Monday, July 6, 2015

A Motley Crew (Take 2)

This post takes another look at a topic I previously considered as part of the Come Hell and High Water series; this time around, it's focused on Aetherial Adventures (although it applies just as well to nautical Pathfinder campaigns, too).


A Motley Crew
The ship's crew is an essential part of any expedition into aetherspace. More than that, though, crew members provide an interesting element that can add depth to any space fantasy campaign.

Hiring new crew members provides an excellent opportunity for roleplaying. The PCs probably need to find a table at a local tavern, announce their business, and then wait for interested candidates to interview. In general, every batch of new recruits should be given one set of stats in common, and keep those stats until they advance in level or are killed (see below). In this way, recruiting crew members in different locations introduces different groups of characters.

Generally, crew members should be offered either a steady wage or a share of a voyage's profit when they sign aboard. In the prior case, 3 sp per day is a good starting rate of pay. In the latter case, all crew members are assigned a rate ranging from half a share (for ship's boys and the like) to one share (for ordinary sailors) to a share and a half or even two shares (for skilled characters such as PCs, pilots, navigators, carpenters and the like.

Ship-to-Ship Combat
Having crew members present during shipboard battles can add drama, too. For one thing, having a batch of NPCs who can fire crossbows at attacking creatures means the GM can increase the CR for encounters in space. Of course, this also means that the NPCs are fair game, and attacking monsters might cause casualties that must be healed or replaced. The same goes for combat against enemy ships, which have crews of their own. In either case, it is recommended that the GM divide crew members between the players, allowing them to make attack and damage rolls in order to speed up the process and increase enjoyment for all.

Crew Advancement
Just like the PCs, crew members can also advance in level. It is recommended that each NPC receive 100 xp per character level for each voyage completed, with a bonus of the same amount for shipboard battles that occur involving the crew. For example, if the PCs venture into an old asteroid mine and do battle with the creatures who live there, but the crew is not present for such activities, then the NPCs shouldn't receive experience for it. On the other hand, a run-in with a hive of lunarmas, in which crew members contribute to the ship's defense, would count for XP. Additionally, short voyages (such as from a planet to its moon) or ones that become routine and don't have encounters, might only count for half the normal experience. In this way, crew members become more capable over time, albeit it not so quickly as the PCs do.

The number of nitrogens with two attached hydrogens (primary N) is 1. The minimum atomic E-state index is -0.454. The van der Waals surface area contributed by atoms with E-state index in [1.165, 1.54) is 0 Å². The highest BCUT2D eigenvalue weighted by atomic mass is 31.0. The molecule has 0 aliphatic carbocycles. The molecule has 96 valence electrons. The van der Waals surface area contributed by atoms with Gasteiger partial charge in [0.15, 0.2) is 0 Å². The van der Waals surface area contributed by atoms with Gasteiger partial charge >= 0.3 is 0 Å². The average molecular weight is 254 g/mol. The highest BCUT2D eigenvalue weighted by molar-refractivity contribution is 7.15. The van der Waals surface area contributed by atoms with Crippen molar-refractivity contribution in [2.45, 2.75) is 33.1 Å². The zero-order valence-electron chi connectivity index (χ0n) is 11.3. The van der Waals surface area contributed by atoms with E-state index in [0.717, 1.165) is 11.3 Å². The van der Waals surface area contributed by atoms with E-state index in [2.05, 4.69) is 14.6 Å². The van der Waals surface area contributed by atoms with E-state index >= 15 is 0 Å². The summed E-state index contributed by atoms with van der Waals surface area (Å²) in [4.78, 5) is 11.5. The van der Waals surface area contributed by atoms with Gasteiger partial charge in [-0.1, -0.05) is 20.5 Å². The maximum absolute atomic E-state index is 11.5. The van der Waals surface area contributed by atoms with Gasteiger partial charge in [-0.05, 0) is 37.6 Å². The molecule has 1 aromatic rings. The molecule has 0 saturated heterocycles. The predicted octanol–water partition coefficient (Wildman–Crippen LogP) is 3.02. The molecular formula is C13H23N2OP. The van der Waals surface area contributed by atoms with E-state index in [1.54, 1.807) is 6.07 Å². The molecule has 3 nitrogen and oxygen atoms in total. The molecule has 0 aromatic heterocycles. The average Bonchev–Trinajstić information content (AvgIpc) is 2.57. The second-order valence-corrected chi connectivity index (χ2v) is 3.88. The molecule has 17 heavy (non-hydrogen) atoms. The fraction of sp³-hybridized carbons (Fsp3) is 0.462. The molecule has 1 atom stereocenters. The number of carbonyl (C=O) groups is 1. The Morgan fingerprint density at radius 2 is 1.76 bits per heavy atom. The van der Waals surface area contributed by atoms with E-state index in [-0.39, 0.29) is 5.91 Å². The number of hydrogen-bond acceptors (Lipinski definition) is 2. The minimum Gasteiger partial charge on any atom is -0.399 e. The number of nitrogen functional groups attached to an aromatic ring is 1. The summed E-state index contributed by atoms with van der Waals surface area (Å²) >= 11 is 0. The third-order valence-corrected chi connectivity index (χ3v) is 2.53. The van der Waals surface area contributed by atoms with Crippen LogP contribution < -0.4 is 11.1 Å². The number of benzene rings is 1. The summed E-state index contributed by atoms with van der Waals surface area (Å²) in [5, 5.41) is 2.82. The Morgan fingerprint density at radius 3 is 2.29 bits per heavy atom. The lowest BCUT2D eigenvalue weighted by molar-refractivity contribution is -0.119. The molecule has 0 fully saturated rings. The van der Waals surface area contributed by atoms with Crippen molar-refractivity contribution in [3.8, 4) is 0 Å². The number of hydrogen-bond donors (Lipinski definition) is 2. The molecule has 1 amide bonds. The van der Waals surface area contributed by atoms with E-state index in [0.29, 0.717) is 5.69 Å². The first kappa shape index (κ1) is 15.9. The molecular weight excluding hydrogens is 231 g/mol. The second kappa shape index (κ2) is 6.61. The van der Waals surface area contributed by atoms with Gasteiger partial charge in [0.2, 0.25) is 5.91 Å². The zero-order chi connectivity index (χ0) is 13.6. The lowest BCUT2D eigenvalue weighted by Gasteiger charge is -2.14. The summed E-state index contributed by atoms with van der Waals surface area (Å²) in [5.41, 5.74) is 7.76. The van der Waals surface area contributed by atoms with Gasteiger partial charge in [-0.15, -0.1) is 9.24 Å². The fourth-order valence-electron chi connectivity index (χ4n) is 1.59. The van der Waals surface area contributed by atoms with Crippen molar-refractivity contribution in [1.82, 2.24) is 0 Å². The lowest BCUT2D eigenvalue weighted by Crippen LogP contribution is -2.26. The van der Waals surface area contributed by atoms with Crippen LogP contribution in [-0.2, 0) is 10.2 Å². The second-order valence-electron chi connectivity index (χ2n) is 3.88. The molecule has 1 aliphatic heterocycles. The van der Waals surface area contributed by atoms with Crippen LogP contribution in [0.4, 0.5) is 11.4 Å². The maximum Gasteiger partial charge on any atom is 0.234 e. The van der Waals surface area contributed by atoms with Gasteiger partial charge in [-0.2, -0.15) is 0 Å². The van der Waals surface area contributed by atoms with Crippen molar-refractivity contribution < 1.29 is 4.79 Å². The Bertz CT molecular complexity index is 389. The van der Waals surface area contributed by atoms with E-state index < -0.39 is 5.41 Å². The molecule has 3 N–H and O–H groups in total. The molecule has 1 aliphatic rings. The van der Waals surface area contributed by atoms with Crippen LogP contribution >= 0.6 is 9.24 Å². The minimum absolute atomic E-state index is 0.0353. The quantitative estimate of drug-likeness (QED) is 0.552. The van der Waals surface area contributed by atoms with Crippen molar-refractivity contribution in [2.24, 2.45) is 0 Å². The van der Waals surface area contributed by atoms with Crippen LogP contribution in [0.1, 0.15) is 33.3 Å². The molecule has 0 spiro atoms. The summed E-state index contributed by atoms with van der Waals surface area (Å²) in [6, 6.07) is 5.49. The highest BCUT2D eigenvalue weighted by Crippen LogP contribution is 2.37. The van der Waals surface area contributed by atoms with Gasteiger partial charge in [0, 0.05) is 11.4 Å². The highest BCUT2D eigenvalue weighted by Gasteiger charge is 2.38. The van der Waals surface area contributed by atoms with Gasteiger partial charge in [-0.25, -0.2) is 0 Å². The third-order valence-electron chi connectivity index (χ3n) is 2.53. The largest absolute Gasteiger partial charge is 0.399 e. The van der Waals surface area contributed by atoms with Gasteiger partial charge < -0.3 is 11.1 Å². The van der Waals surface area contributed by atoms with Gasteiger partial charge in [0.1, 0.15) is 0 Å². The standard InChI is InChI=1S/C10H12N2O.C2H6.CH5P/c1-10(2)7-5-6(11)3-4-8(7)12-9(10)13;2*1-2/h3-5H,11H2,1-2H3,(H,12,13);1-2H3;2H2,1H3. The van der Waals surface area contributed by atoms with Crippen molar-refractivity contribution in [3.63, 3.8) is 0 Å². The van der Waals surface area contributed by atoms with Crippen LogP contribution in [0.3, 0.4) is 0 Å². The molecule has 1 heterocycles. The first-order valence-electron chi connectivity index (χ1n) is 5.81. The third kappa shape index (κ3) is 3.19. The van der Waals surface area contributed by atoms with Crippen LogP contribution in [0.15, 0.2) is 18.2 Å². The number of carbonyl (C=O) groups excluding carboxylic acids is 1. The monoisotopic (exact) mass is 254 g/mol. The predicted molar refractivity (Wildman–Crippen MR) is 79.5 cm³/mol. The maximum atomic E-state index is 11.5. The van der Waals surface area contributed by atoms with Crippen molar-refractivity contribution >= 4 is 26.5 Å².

Typical Sailor
CR ½
XP 200
Various warrior 1
N medium humanoid
Init +0; Senses Perception +1
AC 11, touch 11, flat-footed 10 (+1 Dex)
hp 6 (1d10+1)
Fort +3, Ref +0, Will +1
Resist None
Spd 30 ft.
Melee Shortsword +2 (1d6+1)
Ranged Light crossbow +1 (1d8)
Special Attacks None
Str 13, Dex 10, Con 13, Int 9, Wis 12, Cha 8
Base Atk +1; CMB +2; CMD 12
Feats Skill Focus (Profession)
Skills Climb +5, Profession (sailor) +8
Languages Common
SQ None
Combat Gear Shortsword, light crossbow, case of 10 bolts

Sailors can be a mixed bunch, but most of them tend to be gruff but capable. To give them a little more personality, however, the GM may wish to use one of the many random generation systems available, or even to let the players roll on those tables. At the same time, it can be beneficial to give them all names. That way, if some of them are killed off during combat, it's easier to keep track of which ones have survived. Finally, in order to know just who is on deck when, they can be divided into separate watches based on the traditional shipboard time schedule.

First Watch
Second Watch
Third Watch

The players could keep one copy of this list, including notes about the NPCs' race, gender and which crew members have advanced in level, while the GM could keep another, with those details as wells as notes about the crew members' personalities.

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